The overland journey exacted many tolls. For some it was death on the trail. In many respects the Oregon Trail became one continuous, linear cemetery. Along its course lay the remains of men, women, and children who died of cholera, measles, dysentery, drownings, and accidents. Guns misfired; wagons overturned; cattle bolted; clothing caught on fire--the calamities that befell those on a four- to six-month camping trip were many. In spite of the hardships of 1,950 miles of trail between St. Joseph, Missouri, and Oregon City, Oregon, the trip was a great adventure. Vast herds of buffalo, visits of Indians wanting to trade, the distant Wind River Mountains, basalt flows and canyons along the Snake, and the succession of sunrises and sunsets were all part of the experience. Boys found swimming holes. Women and girls did their best to create a semblance of home by cooking creatively and maintaining norms of domesticity. The men went hunting and fishing, bartered with one another for horses and gear, and carved or marked their names in axle grease on prominent rocks near the trail.
The overland journey was often the migration of an extended family. Parents, children, and grandparents made up the parties. Sometimes several brothers, their families, their sisters and their families, and young hired hands from the neighborhood constituted the group. If one family migrated in 1846, three related families might migrate in 1847 to join them in Oregon. The Applegate family, immigrants of 1843 to Polk County and settlers by 1848 of the Umpqua Valley, were illustrative. Three brothers, their wives, and 39 children constituted this clan. The families took adjoining land claims near Yoncalla. The connections of kinship and friendship were part of the social fabric that knit frontier Oregon in the mid-nineteenth century.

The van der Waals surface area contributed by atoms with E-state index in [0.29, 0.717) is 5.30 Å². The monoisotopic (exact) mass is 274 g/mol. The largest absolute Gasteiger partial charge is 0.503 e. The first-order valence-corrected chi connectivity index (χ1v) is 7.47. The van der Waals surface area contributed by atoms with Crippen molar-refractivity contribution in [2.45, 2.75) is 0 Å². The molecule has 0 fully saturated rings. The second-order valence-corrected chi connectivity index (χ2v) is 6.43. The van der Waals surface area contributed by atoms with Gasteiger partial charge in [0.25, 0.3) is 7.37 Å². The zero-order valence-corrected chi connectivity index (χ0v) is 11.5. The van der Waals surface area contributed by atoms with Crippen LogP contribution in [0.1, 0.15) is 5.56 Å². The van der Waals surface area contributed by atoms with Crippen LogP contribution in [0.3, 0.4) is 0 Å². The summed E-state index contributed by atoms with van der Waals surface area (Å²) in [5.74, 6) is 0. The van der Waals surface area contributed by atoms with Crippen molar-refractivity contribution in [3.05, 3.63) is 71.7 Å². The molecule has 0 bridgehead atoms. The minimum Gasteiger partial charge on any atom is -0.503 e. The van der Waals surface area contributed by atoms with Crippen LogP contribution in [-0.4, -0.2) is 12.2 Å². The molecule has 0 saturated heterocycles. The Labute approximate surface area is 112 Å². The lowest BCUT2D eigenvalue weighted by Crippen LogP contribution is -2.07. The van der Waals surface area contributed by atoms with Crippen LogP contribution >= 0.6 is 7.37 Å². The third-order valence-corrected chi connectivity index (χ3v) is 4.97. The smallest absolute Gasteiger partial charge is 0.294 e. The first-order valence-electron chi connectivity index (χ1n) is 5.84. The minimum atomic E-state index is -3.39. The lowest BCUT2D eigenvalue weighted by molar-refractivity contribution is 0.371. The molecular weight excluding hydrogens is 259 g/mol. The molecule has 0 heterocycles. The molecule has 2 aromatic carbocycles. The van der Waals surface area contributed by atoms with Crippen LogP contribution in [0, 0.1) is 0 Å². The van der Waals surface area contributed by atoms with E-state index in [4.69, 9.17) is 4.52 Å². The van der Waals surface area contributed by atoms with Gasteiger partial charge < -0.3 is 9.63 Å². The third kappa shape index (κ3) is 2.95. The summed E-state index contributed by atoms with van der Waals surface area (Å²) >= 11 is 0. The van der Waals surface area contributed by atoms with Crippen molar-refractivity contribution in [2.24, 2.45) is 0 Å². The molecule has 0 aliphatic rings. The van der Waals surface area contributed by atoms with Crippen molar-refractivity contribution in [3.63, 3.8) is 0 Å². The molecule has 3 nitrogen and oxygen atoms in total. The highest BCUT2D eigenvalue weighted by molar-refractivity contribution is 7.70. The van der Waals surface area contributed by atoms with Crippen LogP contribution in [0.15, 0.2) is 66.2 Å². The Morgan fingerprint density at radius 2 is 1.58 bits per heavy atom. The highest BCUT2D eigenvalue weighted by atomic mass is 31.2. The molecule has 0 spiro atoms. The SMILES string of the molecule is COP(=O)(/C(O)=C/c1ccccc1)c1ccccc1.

The primary Oregon Trail ran from Fort Hall to Fort Boise in Idaho, then via Burnt River to the Grande Ronde Valley. It crossed the Blue Mountains and the Columbia Plateau, running up to 20 miles south of the river almost to The Dalles. Travelers then made a perilous trip by canoe, bateau, or log raft through the Columbia Gorge to western Oregon. By 1846 they had another option, transit of the Barlow Road, a rugged, rock-filled trace through the forests across the Cascade Mountains to Oregon City.
In 1845 Stephen H.L. Meek led nearly a thousand emigrants with their 200 wagons and livestock east from the Snake River onto Oregon's high desert. The shortcut he proposed over the Cascades proved a terrible trail. Eventually the wagon train had to work its way through the Deschutes River watershed to regain the old trail at The Dalles. That same year Samuel Barlow, Joel Palmer, William Rector, and others blazed a trace around the southern slopes of Mount Hood. They were compelled to abandon their wagons in the mountains, but the following year workmen opened the Barlow Road, a final overland segment of the Oregon Trail. Thousands traveled its course and paid the toll until 1919, when it passed to the State of Oregon. In 1846 explorers from the Willamette Valley opened the Applegate Trail. This route cut southwest from Fort Hall, crossed the deserts of northern Nevada, passed through the Klamath Basin and Rogue River Valley, and then entered the Willamette Valley from the south. Many who settled in southwestern Oregon in the 1850s and 1860s were emigrants on the Applegate Trail.
The Oregon Trail pioneers were creatures of habit. They carried their attitudes, prejudices, and ideas as part of their baggage. They were imitators rather than innovators. They attempted, as best they could remember, to recreate the governmental and social institutions they had left behind. They founded schools and academies and erected Federal, Greek Revival, and Gothic Revival buildings to house them--just like at home. Although they saw themselves as stalwart, brave, and independent, they were actually a highly dependent people, demanding righteously that the federal government give them land, survey their claims, guard them from Indians, erect lighthouses, establish postal routes, and construct wagon roads. They saw themselves as makers of history but seldom perceived they were locked into the historical fabric of which they were merely threads.